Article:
Opposition doubts GPC’s intent in dialogue [Archives:2007/1061/Local News]

June 18 2007

SANA'A, June 20 ) The Yemeni opposition – represented in Parliament by the General People's Congress, Islah Party, the Yemeni Socialist Party, the Nasserite Unionist Party and the Arab Socialist Ba'ath Party – signed an agreement last Sunday with the ruling party specifying the issues and guarantees of dialogue between them.

The dialogue agreement is an attempt to reconcile the extreme point of views of the opposition and the state especially with the latest tension because of Sa'ada war.

However, this dialogue agreement does not seem to convince many prominent people in the opposition, as they “doubt the state intention”.

Yassin Sa'eed Noman, Yemeni Socialist Party secretary-general and head of the JMP's Supreme Coordinating Council, told media earlier, “Dialogue is a must; however, we must set the appropriate climate to ensure its success. We accepted it because the nation urgently needs it, partially due to dysfunctions at both political and economic levels. However, will the ruling party be serious about dialogue this time around?”

GPC Secretary-General Abdulqader Bajammal considers the rules for dialogue in line with successful conditions during the first stage and a great accomplishment in the midst of an important historical situation.

The beginning of the agreement mentions that continuing political dialogue aims to establish a future national agreement regarding societal reforms and organized procedures for working tools related to these topics in the dialogue between the partners regarding political work through national partnership.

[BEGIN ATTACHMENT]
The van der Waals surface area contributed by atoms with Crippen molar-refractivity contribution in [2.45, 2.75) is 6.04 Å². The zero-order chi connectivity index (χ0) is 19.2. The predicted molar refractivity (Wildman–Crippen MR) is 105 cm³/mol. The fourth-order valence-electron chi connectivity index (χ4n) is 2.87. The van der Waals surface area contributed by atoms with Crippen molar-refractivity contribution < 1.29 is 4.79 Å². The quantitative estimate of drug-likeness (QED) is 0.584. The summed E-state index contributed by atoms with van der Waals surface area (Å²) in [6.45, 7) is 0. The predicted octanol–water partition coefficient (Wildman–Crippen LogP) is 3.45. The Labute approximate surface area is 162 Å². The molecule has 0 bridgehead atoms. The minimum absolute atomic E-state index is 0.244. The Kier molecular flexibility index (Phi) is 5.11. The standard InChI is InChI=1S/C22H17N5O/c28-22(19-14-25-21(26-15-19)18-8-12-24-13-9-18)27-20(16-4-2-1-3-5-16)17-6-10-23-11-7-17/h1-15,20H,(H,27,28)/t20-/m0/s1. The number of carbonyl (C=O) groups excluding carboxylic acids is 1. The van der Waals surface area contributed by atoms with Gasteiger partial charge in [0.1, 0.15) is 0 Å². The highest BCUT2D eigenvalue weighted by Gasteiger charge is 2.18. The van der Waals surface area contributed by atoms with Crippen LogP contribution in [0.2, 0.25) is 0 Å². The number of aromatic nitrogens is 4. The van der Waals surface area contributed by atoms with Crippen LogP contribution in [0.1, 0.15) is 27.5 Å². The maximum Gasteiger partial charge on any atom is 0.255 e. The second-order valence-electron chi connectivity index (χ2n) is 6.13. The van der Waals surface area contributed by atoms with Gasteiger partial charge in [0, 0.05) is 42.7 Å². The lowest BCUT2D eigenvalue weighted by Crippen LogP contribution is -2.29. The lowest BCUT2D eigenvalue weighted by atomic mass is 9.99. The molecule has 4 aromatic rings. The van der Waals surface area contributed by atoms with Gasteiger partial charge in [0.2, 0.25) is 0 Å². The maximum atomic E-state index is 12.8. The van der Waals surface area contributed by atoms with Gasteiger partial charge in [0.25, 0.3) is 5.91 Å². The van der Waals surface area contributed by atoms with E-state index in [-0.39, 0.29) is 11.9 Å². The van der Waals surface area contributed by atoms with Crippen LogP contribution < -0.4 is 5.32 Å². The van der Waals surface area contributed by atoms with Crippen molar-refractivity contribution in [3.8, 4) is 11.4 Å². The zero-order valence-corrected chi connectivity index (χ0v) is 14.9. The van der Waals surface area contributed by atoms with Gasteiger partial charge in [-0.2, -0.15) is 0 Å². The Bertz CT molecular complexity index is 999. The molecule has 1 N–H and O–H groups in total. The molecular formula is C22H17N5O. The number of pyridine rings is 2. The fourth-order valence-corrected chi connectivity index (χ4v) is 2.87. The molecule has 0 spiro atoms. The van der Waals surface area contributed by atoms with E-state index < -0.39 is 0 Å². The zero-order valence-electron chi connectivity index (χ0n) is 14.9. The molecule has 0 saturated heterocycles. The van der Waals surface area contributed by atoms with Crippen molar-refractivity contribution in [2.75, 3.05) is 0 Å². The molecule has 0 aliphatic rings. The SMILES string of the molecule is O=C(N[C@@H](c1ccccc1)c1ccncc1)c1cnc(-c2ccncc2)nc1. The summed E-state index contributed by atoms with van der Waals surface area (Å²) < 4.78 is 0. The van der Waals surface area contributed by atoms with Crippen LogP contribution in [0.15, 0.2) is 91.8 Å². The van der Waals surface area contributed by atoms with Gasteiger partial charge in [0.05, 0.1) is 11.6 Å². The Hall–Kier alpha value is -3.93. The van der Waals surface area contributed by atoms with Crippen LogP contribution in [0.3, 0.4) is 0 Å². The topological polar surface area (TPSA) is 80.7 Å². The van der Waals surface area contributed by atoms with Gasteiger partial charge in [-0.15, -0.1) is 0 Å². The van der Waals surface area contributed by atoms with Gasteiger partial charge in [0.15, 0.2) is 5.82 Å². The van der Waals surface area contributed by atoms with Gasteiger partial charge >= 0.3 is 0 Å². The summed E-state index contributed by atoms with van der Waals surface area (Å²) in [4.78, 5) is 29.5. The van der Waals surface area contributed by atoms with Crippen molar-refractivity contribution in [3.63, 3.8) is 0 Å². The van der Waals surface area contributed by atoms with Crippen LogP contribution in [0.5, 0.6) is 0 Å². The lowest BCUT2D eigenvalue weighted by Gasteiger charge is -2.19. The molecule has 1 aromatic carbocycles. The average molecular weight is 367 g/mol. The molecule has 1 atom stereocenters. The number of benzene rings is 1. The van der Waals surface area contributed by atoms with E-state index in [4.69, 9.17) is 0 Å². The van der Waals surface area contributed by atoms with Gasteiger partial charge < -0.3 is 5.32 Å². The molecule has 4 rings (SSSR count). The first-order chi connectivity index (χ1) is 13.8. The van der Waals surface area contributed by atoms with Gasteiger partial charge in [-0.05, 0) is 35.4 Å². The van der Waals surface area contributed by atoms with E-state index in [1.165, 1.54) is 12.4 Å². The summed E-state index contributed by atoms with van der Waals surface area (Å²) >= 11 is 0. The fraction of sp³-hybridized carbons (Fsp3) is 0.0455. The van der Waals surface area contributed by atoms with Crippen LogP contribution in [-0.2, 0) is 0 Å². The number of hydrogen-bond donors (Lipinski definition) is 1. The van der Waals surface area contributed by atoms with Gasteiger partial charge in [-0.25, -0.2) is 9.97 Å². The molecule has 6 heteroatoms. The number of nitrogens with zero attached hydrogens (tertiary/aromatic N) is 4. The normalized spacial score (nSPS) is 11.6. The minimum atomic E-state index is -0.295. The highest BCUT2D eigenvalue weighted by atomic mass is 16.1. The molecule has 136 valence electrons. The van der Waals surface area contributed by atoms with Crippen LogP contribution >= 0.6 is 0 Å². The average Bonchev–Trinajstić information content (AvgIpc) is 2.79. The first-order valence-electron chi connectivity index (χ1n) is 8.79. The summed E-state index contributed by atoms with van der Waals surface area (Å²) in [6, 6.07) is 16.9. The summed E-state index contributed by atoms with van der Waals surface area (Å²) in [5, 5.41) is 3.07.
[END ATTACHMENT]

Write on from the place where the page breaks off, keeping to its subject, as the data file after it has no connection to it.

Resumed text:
Such dialogue is the desire of all parts, so it's important to base it on main concepts and principals that clarify and organize the important rules of implementing this dialogue practically and successfully.

The agreement includes four sections. The first involves the specifics of dialogue, agreeing to begin the first stage of dialogue based on the June 18, 2006 agreement of principals between the GPC and the Joint Meeting Parties and the European Union's recommendations in its report regarding supervising local and president elections.

The second point in this section is about constitutional reforms that look into developing parliamentary work and what such dialogue will create. The third point involves developing the local governance system and holding elections for the heads of local councils and administrative divisions, as well as organizing urban society.

The final point related to dialogue regards solving previous political quarrels and social issues hindering growth and development.

Section two of the agreement which is about the main rules and principals of the agreement, entitles any party to recommend a date and topic for discussion and hence must be scheduled in the agenda.

Regarding media constraints, the agreement pinpoints the important role of media and the positive and negative impacts it may have on the public. Thus, setting media constraints and mechanisms would help the success of the dialogue.

It further set regulations for issuing press releases and statements issued by the dialoguing parties. Additionally, each session will appoint an individual to report and provide information to the media, which will help consolidate outgoing statements and information.

The agreement's final section addresses the issue of forming a secretariat committee comprised of five members, one from each party, to help the dialoguing parties perform the technical tasks ahead.

Following a six-month halt, the opposition parties, represented in the JMP, and the ruling GPC party decided to establish dialogue at the latter's request.